Updated on July 26, 2022
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THURSDAY, April 14, 2005 (HealthDayNews) -- A Food and Drug Administration advisory panel recommendation Wednesday that silicone-gel breast implants from one manufacturer, Mentor Corp., be approved for sale in the United States has left some observers stunned and confused, and others pleased.
The recommendation followed by a day the panel's decision not to approve a similar product from another manufacturer, Inamed.
The ruling is the first step to reintroducing silicone breast implants to the U.S. market after a 13-year ban.
"It's a very illogical and conflicting message to the FDA, and a confusing message to women across the country who might have breast implants," said Diana Zuckerman, president of the National Research Center for Women and Families.
Noting that both companies provided different kinds of data, Zuckerman added, "The company that provided more research information was the one that didn't get approved. The company that provided less information got recommended for approval. That sends a really bad message. That's just silly."
But panel member Stephen Li, a Florida medical device-testing expert, explained the two companies' devices are different and Mentor's studies were more thorough, the Associated Press reported.
"We are holding it to higher standards than other implants," he said. "This device [breast implants] has a 30-year history that, at best, is checkered. Given that history, it behooves us to have a higher standard."
A major deciding factor for the panel was the rupture rate of implants from each company. However, the companies didn't present data covering the same period. The statistics presented by Inamed looked at implants over three years; during that time, the rupture rate was highest in the third year. Mentor's data covered only two years, and showed a much lower rupture rate.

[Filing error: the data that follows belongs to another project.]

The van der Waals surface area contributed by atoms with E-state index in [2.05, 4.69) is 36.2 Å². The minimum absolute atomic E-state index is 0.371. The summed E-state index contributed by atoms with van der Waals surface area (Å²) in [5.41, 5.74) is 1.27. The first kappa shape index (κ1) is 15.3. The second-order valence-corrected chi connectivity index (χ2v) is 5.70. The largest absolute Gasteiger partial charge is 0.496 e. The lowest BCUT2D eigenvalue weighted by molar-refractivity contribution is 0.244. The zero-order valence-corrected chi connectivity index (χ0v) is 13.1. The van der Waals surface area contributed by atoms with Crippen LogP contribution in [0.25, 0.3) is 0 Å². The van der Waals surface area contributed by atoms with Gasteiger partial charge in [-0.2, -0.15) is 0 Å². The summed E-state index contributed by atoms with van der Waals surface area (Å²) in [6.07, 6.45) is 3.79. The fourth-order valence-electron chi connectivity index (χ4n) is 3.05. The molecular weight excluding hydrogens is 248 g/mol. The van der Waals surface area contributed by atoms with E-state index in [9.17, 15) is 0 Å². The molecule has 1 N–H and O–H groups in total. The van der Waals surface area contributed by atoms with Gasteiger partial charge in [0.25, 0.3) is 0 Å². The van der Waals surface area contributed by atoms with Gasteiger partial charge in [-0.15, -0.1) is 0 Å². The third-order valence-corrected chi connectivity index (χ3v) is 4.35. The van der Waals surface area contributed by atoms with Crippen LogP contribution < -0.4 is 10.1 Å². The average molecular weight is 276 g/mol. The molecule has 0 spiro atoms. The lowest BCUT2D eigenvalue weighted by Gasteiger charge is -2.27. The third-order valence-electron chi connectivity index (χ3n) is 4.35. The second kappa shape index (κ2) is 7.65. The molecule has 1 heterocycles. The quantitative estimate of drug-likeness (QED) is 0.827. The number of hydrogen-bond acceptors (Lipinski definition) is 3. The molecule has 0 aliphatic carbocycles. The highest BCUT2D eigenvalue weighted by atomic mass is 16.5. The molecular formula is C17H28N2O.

Critics of implants have long contended that broken implants allow silicone to seep into a woman's body, creating the potential for serious health problems.
The FDA typically follows the recommendations of its advisory panels. But concerns about rupture rates prompted the full FDA in January 2004 to reject an advisory panel's recommendation to allow the devices back on the market.
Inamed Vice President Dan Cohen said the advisory panel had made "bizarre and strange decisions" this week. Inamed would pursue approval, he told the AP.
Dr. Sidney M. Wolfe, director of Public Citizen's Health Research Group, said neither product should have gotten the panel's approval. According to Wolfe, while the Mentor implant may have shown less risk of rupture in the first couple of years after insertion, its long-term rupture rate is probably no better than the Inamed implant, which showed a high rupture rate in the third year.
He blamed the advisory panel for not holding the two products to the same standard. "My guess is if they had done the same extrapolations for the Mentor device they would have voted the same way."
"We are the group that asked the FDA to ban silicone-gel breast implants in 1988," Wolfe said. "Now there are studies showing dangers."
Wolfe added that this week's hearings failed to show any significant improvement in quality of life from silicone implants. "If there is no benefit and there are these known risks, rupture and local complications, what's the point of having these things on the market," he said.